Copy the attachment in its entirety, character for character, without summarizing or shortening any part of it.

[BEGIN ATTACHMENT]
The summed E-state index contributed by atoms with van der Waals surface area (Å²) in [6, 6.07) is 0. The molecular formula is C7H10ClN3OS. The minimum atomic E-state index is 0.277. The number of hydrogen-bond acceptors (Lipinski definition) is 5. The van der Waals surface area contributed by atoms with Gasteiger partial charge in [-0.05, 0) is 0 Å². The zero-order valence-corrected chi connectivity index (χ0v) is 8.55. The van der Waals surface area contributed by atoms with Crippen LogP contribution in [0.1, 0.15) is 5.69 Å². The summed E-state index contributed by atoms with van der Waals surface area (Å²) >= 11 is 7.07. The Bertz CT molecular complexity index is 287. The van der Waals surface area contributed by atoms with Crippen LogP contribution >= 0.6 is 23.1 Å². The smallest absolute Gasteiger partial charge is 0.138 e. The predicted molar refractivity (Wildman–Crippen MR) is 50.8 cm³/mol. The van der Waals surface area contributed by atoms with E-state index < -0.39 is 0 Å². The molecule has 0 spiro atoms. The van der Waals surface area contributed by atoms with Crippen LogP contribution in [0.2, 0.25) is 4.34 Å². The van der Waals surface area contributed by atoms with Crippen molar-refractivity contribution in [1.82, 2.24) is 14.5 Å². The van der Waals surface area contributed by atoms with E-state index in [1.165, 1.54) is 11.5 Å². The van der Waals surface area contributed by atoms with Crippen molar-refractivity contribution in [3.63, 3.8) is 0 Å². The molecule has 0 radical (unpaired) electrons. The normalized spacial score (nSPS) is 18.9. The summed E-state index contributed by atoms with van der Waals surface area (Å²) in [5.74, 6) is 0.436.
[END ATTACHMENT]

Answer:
The summed E-state index contributed by atoms with van der Waals surface area (Å²) in [6, 6.07) is 0. The molecular formula is C7H10ClN3OS. The minimum atomic E-state index is 0.277. The number of hydrogen-bond acceptors (Lipinski definition) is 5. The van der Waals surface area contributed by atoms with Gasteiger partial charge in [-0.05, 0) is 0 Å². The zero-order valence-corrected chi connectivity index (χ0v) is 8.55. The van der Waals surface area contributed by atoms with Crippen LogP contribution in [0.1, 0.15) is 5.69 Å². The summed E-state index contributed by atoms with van der Waals surface area (Å²) >= 11 is 7.07. The Bertz CT molecular complexity index is 287. The van der Waals surface area contributed by atoms with Crippen LogP contribution >= 0.6 is 23.1 Å². The smallest absolute Gasteiger partial charge is 0.138 e. The predicted molar refractivity (Wildman–Crippen MR) is 50.8 cm³/mol. The van der Waals surface area contributed by atoms with E-state index < -0.39 is 0 Å². The molecule has 0 spiro atoms. The van der Waals surface area contributed by atoms with Crippen LogP contribution in [0.2, 0.25) is 4.34 Å². The van der Waals surface area contributed by atoms with Crippen molar-refractivity contribution in [1.82, 2.24) is 14.5 Å². The van der Waals surface area contributed by atoms with E-state index in [1.165, 1.54) is 11.5 Å². The van der Waals surface area contributed by atoms with Crippen molar-refractivity contribution in [3.63, 3.8) is 0 Å². The molecule has 0 radical (unpaired) electrons. The normalized spacial score (nSPS) is 18.9. The summed E-state index contributed by atoms with van der Waals surface area (Å²) in [5.74, 6) is 0.436.